British tycoon to salvage Topshop AU
Fast fashion chain, Topshop/Topman, will likely be revived and vertically integrated into the brand’s UK parent organisation, after falling into receivership.
Administrator Ferrier Hodgson said it will work with Arcadia Group, Topshop/Topman owners in the UK, to convert the Australian business into a sustainable platform going forward.
In a statement to Inside Retail, James Stewart of Ferrier Hodgson, said that after discussions earlier today with one of Britain’s best known businessmen, Sir Philip Green and his Arcadia Group team, that the administrators are reviewing a potential structure that would see the UK multinational take a controlling interest in the Australian business.
“Our priority is to develop an appropriate operating model and structure that will continue the Topshop / Topman brand in Australia,” he said.
“These initial discussions are only preliminary, but we are hopeful and finding a structure suitable to all parties.”
IR understands the process will likely take weeks to thrash out, pending the consolidation of stores that aren’t profitable and the administrators review. The process will heavily involve department store giant, Myer, which formed an exclusive partnership to become the brand’s department store partner in Australia. Myer made a 25 per cent investment into Austradia, the company set up by retail veteran, Hilton Seskin in 2015 to operate the Topshop franchise, as part of its ‘wanted brands’ strategy.
Stewart said the move was to optimise the operating structure of the business, which will continue to function as usual while Ferrier ‘right-sizes the Australian business to a sustainable platform going forward.’
Bettina Kurnik, senior retail analyst at Euromonitor International said the increasing competition on the Australian apparel market and established domestic brands and overseas entrants are vying for market share against a backdrop of weak consumer spending.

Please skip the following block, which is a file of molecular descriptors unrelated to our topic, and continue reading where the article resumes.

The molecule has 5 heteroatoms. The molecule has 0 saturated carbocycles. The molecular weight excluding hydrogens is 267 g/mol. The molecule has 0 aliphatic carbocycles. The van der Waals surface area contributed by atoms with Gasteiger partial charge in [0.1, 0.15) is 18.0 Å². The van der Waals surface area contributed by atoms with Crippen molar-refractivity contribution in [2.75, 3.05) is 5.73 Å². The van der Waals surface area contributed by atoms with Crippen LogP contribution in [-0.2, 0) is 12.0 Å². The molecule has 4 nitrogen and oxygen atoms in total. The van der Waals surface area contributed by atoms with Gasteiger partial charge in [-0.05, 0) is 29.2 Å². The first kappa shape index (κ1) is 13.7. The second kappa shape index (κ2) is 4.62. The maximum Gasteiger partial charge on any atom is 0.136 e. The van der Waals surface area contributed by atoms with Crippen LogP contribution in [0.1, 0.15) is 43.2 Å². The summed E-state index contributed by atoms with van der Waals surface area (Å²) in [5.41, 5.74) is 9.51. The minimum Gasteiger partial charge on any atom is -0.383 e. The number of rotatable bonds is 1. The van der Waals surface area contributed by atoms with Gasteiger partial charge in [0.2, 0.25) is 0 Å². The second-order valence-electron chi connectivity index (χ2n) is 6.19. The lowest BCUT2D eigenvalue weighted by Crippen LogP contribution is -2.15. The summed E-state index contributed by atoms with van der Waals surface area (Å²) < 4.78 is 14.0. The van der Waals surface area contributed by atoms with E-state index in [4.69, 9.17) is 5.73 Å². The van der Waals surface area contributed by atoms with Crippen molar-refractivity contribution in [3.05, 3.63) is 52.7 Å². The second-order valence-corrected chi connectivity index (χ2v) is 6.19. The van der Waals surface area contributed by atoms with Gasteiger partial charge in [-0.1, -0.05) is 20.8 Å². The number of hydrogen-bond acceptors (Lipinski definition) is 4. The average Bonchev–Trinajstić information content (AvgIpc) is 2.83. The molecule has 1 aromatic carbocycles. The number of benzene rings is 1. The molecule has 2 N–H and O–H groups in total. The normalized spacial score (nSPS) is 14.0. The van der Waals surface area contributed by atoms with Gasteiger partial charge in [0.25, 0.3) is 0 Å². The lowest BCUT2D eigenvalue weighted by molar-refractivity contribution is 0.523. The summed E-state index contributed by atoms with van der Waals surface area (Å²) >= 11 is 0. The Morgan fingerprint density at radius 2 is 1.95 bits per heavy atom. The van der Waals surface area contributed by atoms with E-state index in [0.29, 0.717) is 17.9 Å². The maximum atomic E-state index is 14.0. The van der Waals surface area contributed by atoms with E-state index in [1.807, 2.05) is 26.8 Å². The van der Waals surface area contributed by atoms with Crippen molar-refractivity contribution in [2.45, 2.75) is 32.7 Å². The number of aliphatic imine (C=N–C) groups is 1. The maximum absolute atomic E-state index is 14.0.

“Despite arriving to Australian shores to much fanfare in 2011, Topshop/Topman has not been immune from competition from H&M, Zara and Uniqlo, with the brand’s combination of demographics, affordability and range contributing to its undoing,” she said.
“While Topshop/Topman’s quirky apparel appeals to a younger demographic, its more premium offering and subsequent higher-end price positioning – for a fast-fashion brand – makes it less accessible to this demographic than H&M, for example, which has more of a diversified range at lower price points. Meanwhile, Zara, which also operates in the higher price tier, targets a slightly older demographic with typically more disposable income.”
Topshop/Topman has 760 employees and annual sales of approximately $90 million across nine stores, 17 Myer concessions and online.
Bernadette Kissane, apparel and footwear research analyst at Euromonitor and based in London, said that the past five years had seen a flurry of international apparel and footwear brands from Forever21, COS, Gap to Topshop expand into Australia in an effort to capitalise on high disposable incomes, healthy inbound tourism and growing demand for international brands.
“However, this has also been met with the rapid and aggressive expansion of behemoths such as H&M and Uniqlo,” she said.
“Fast fashion has taken the market by storm, illustrated by Zara who now ranks as the fourth largest brand, despite having only entered the market in 2011.
“However, unlike the behemoths who have maintained a tighter control over their Australian operations, boast a broader geographic presence and lower prices, Topshop’s appeal was tarnished by higher price points and stock quality that fell short of expectations.
Kissane said Topshop had all the right components to generate a strong position in the Australian market, targeting the millennial population with its fashion forward designs and accessible price points.
“Given the brand was initially a huge success in the market, it comes as no surprise that Arcadia owner Sir Philip Green is stepping in to resolve and restructure the business. Topshop may have fallen on hard times but there is still potential for the brand to regain its relevance in Australia if it addresses its value perception, or lack of, among its consumer base.”